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At the opening of Seattle’s first legal marijuana store, Alison Holcomb, the architect of Initiative 502, hoisted a few grams of marijuana encased in a thick wood-and-glass frame, as a memento for her work.

That bud’s for her. Apparently we’re so awash in marijuana that now we can afford to preserve some for posterity.

The better memento would’ve been less dramatic. The frame should’ve held the tens of thousands of criminal possession charges that have not been filed — and won’t be — thanks to I-502.

Lost in the marijuana party hoopla this week is the reason voters allowed the stores to open at all.

Between 2000 and 2010 alone, more than 129,000 Washingtonians were arrested for simple possession of the stuff we now stash in an award frame. That enforcement cost an estimated $211 million, and its targets were disproportionately of darker skin.

Remember that history, even amid the hubbub of store openings. The era of legal marijuana is going to bring a backlash, and real anxiety about this experiment’s ripple effects on teens. As the parent of a 12-year-old boy, I share it.

But the country is at a fork in the road over marijuana: keep prohibition and its corrosive consequences, or legalize pot and regulate the heck out of it.

There is no return to prohibition. Politically, the die is cast for incremental, state-by-state legalization nationwide.

And for good reason. As recently as 2009, the Seattle City Attorney’s Office routinely prosecuted marijuana possession as a stand-alone offense. In one six-month period, 44 percent of the defendants were black — mostly men, mostly young — in a city with a black population of 8 percent, according to city records.

The picture gets worse the farther out you zoom. Harvard economist Jeffrey Miron estimates that up to $14 billion a year could be saved nationwide by swapping prohibition for regulation. Half of the inmates in federal prisons — more than 100,000 — are there for drug offenses. The per-capita rate of incarceration for young black men exceeds that of Apartheid-era South Africa.

Marijuana legalization, here or nationwide, won’t entirely reverse those corrosive facts. But it’s a start. And Washington has the data to prove it.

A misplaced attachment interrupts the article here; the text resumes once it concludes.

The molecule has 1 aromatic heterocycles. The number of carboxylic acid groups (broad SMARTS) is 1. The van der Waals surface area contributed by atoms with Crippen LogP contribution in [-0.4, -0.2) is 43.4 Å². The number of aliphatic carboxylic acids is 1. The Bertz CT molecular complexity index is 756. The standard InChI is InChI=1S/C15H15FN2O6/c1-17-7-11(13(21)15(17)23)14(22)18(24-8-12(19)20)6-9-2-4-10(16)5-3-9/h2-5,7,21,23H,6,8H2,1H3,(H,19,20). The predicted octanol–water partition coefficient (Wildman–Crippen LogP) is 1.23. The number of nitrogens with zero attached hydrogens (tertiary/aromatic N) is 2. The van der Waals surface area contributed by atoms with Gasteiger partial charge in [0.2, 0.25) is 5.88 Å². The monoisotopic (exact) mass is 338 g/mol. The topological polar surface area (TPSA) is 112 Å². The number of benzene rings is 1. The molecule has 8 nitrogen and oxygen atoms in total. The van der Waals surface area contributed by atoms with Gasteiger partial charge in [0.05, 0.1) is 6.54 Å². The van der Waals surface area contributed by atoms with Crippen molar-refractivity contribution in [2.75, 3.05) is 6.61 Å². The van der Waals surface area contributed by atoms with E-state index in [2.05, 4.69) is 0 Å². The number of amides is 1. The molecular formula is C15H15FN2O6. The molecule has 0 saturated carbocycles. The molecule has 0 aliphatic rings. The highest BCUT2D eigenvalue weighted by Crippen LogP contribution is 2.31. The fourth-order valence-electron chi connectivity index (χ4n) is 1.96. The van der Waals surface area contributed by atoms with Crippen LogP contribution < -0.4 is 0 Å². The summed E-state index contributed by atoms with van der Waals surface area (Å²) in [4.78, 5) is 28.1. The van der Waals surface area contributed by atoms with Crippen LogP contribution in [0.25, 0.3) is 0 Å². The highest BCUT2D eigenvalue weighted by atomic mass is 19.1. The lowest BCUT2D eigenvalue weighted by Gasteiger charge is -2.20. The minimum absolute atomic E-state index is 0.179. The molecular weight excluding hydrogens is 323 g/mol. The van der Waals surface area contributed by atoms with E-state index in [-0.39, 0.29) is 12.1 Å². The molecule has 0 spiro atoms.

After Initiative 502 passed, the number of cases involving simple drug possession, almost all of which is marijuana, fell off a cliff — from 5,531 in 2012 to just 120 in 2013, according to an analysis of state court data by the ACLU of Washington. (Those 120 cases likely involve defendants under 21; possession remains illegal for them.)

The good news, thus far, is that safety hasn’t been jeopardized, as opponents of Initiative 502 suggested. According to the Washington State Patrol, the number of marijuana drugged-driving cases rose from 988 before Initiative 502 to 1,362 last year, even as troopers are increasingly attuned to look for signs of stoned drivers.

“Yes it’s a slight uptick. But the sky is not falling,” said Washington State Patrol Chief John Batiste.

Instead, Initiative 502 appears to have done what it said it would, in the most important way: The state is no longer wasting law enforcement time on marijuana use.

The other goals — starving a black market that preys on teens and churning out mounds of green cash to fund state health care — are a work in progress, because of a sputtering launch of the state-licensed stores.

But on a micro scale, there are encouraging signs. First-day sales at just three stores generated an estimated $62,000 in state tax revenue. A customer at Seattle’s first marijuana store joked Tuesday that her “dealer” texted after seeing her on TV. “Now I know why you’re not calling me,” the dealer wrote.

The opening of the stores — and the glitchy launch — is getting the headlines now. Liquor Control Board member Chris Marr is rightly focused on working out the kinks, but when I asked him about the history, he recalled the peaceful scene at the opening of a marijuana store in Spokane.

“You contrast it with the injustices of the past, it’s hard to reconcile,“ said Marr. “What was that fight for?”

Jonathan Martin’s column appears regularly on editorial pages of The Times. His email address is